Me: What were some painful moments you experienced while porting your application?
Kai: Very painful using the NetBeans IDE was the turn-around time in the application development cycles. In normal development, I make very small changes and then test them. For example, I might change an icon and then want to test it immediately. When using Eclipse, I make one change in the source code, save and everything compiles in the background automatically in no time. Then I just launch the application and almost immediately see the result. With the NetBeans IDE, I make one change in the source code and when I run the application, many Ant scripts are run—and then only about 45 seconds later my application is started up. I do this so many times a day that I would save 30 minutes to an hour in my normal programming with the Eclipse IDE, because there I don't have to wait after every little change to be visible. (Update: See this blog entry to turn your module development turnaround time from 45 seconds to 3 seconds.)
In fact, one of my interns is now trying to build a launcher for NetBeans applications in Eclipse IDE, and is making good progress. In NetBeans, since I like the module development wizards and lots of its good tools, I would like to use the NetBeans IDE wizards for initial setup, and for populating layer.xml files and so on, but when it comes to coding, I would like to continue to use Eclipse IDE, where I can just click run and debug and everything more quickly. Therefore, from my point of view, it would be a big improvement for the NetBeans IDE if the development cycles could be reduced.
Me: Looking at your application, I see nodes, a TopComponent, a TreeTableView... so you must have used quite a few of the NetBeans APIs. Can you share your experiences with them?
Kai: I really like the resource management with nodes and data objects. It is a pretty general thing that can be used in domain-specific applications pretty well. But it is, of course, a little bit hard to get started with all the nodes stuff. When you come from the Eclipse Platform, you know about resources, adapters, content & label providers and so on, and there isn't a concept similar to NetBeans nodes for encapsulation of API objects. But, when I got used to it, I found it quite useful.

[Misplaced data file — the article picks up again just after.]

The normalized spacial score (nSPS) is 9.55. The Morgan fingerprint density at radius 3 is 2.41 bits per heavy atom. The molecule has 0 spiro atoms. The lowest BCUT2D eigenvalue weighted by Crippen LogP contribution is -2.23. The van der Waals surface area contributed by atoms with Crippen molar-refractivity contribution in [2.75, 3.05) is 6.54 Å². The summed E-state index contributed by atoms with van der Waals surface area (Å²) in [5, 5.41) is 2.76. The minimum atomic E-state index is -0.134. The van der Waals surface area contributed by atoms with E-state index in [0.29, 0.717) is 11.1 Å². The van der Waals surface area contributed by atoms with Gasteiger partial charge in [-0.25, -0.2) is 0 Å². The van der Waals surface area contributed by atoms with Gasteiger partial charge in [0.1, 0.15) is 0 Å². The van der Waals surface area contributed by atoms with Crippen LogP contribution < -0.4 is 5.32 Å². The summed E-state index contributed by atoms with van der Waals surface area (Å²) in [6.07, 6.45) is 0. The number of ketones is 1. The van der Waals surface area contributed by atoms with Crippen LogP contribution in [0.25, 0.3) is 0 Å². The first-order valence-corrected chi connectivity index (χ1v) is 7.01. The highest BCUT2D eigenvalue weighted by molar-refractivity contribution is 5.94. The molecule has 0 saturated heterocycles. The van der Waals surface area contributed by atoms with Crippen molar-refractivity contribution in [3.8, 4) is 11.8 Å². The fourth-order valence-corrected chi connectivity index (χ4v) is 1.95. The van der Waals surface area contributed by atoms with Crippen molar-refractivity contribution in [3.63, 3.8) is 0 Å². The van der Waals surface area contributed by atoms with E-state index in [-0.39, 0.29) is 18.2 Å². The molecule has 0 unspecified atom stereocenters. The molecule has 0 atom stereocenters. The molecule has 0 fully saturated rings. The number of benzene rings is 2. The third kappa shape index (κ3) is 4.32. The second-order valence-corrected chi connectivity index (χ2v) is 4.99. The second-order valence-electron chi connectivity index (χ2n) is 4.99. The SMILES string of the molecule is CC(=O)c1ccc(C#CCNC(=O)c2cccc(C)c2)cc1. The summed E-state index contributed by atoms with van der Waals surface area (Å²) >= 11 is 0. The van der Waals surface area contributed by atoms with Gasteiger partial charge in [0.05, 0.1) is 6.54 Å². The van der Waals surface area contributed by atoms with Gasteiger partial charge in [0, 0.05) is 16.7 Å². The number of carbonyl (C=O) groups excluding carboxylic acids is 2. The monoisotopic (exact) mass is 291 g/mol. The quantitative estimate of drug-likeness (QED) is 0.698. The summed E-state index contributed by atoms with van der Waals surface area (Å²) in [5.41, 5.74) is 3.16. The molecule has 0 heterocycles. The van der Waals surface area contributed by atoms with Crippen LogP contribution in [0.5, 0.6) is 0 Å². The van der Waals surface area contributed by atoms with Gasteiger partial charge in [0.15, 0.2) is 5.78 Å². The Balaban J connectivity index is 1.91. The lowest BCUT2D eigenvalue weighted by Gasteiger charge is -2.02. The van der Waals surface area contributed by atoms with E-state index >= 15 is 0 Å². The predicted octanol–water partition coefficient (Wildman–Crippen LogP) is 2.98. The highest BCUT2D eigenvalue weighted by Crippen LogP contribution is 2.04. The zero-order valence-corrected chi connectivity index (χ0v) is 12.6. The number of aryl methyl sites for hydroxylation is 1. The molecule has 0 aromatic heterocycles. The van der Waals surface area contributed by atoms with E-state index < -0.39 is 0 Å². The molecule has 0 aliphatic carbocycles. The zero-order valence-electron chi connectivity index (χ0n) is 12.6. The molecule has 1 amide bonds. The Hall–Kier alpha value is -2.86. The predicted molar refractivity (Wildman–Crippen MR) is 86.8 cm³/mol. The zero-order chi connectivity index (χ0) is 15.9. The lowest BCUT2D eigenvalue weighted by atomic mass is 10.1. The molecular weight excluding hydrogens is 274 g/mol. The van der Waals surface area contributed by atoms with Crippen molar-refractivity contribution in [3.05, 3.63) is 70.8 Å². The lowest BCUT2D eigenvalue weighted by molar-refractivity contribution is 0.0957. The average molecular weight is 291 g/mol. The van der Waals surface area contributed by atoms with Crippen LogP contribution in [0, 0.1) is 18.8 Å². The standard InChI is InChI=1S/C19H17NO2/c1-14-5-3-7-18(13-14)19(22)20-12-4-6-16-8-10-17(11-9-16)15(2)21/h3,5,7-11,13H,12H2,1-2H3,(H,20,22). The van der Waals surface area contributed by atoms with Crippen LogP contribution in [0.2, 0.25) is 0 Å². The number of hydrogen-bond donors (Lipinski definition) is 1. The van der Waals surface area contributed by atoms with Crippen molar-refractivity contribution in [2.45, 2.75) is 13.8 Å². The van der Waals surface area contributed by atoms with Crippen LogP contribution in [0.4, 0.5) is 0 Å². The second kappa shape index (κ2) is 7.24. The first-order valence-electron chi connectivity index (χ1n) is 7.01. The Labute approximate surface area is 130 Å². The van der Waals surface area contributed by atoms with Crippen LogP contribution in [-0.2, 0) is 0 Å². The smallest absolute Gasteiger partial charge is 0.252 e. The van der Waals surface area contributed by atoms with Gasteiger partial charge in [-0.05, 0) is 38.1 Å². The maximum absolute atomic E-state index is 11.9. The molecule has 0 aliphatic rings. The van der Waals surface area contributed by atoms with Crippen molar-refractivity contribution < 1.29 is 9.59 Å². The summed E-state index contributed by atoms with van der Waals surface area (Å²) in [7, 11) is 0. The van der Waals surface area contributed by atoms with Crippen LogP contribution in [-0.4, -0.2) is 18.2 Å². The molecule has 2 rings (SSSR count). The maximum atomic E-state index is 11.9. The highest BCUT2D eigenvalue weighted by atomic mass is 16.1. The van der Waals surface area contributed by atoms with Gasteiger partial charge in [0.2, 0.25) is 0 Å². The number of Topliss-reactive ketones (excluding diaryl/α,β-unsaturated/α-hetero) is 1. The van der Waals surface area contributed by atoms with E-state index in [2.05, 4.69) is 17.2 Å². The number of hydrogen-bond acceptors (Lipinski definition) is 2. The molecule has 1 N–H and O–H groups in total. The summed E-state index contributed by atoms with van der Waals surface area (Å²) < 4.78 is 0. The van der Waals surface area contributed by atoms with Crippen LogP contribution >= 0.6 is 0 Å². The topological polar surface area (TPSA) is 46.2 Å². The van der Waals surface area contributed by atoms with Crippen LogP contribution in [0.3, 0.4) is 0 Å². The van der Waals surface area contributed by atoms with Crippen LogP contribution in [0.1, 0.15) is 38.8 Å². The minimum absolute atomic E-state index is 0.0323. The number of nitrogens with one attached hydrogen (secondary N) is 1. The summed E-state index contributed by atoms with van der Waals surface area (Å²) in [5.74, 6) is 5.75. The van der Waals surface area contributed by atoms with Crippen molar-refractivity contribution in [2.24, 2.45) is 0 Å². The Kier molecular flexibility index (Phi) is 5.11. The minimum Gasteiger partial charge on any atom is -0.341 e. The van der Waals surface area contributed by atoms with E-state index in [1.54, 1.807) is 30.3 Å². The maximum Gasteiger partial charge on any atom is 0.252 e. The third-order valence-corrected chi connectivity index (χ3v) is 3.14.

I had a hard time understanding the selection mechanisms and how they work together with activated TopComponents (like the ID3 Editor). I had to create a node in my editor just for enabling actions—I created a SaveCookie in the editor, based on the state of my API object. On the other hand, I like the file and loader stuff. It is nice that it is possible to declare external actions from the outside that are bound at runtime to a given file. So now I could define the Play action in an external module and bind it to the MP3 file declaratively. What I also like is that I can use my own MIME types and folder types. It’s a nice feature being able to bind actions to every folder via "any" in the layer.xml file.
With regards to the Nodes API, in the beginning I had a few problems with leaf nodes and Children.Keys, which are different objects, and where to initialize them.
What I like is that I can separate initialization of a model from visualization via, for example, the BeanTreeView. The nodes are lazily loaded and created when expanded, but I could initialize the underlying data model eagerly if I wanted. The Explorer Manager API is nice because of its concept of an explorer manager being loosely coupled from views. These are easy to use once you have mastered the Nodes API. Another nice thing is that table columns are created by properties of nodes. However, I want to use the TreeTableView as a view and not as editor. So, the small buttons for editing are superfluous to my needs and get in the way. I would like to know how to remove them. What I also like, is that the first column gets its own scroll bar, but why aren’t the column widths made persistent by default? Of course, these are minor things, but I'd like to know the answers! But it is really great to have a component such as the TreeTableView in the NetBeans Platform.
Me: Other comments on the NetBeans Platform?